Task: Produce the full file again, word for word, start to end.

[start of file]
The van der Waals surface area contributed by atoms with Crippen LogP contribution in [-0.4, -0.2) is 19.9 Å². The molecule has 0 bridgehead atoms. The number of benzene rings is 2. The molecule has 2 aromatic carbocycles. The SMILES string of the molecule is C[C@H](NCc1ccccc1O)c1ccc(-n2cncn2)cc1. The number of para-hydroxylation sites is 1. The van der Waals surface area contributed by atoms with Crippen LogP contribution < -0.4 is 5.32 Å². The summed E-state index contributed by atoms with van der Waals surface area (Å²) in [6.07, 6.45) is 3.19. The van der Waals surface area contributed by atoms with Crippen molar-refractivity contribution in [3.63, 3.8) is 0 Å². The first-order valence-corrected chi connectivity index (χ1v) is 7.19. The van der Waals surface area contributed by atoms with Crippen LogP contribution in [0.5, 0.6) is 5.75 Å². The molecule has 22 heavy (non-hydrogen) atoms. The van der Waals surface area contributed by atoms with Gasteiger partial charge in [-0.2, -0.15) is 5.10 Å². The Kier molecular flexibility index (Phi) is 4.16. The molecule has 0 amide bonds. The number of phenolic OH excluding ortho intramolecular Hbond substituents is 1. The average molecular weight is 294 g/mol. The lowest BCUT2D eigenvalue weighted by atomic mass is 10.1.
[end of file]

The van der Waals surface area contributed by atoms with Crippen LogP contribution in [-0.4, -0.2) is 19.9 Å². The molecule has 0 bridgehead atoms. The number of benzene rings is 2. The molecule has 2 aromatic carbocycles. The SMILES string of the molecule is C[C@H](NCc1ccccc1O)c1ccc(-n2cncn2)cc1. The number of para-hydroxylation sites is 1. The van der Waals surface area contributed by atoms with Crippen LogP contribution < -0.4 is 5.32 Å². The summed E-state index contributed by atoms with van der Waals surface area (Å²) in [6.07, 6.45) is 3.19. The van der Waals surface area contributed by atoms with Crippen molar-refractivity contribution in [3.63, 3.8) is 0 Å². The first-order valence-corrected chi connectivity index (χ1v) is 7.19. The van der Waals surface area contributed by atoms with Crippen LogP contribution in [0.5, 0.6) is 5.75 Å². The molecule has 22 heavy (non-hydrogen) atoms. The van der Waals surface area contributed by atoms with Gasteiger partial charge in [-0.2, -0.15) is 5.10 Å². The Kier molecular flexibility index (Phi) is 4.16. The molecule has 0 amide bonds. The number of phenolic OH excluding ortho intramolecular Hbond substituents is 1. The average molecular weight is 294 g/mol. The lowest BCUT2D eigenvalue weighted by atomic mass is 10.1.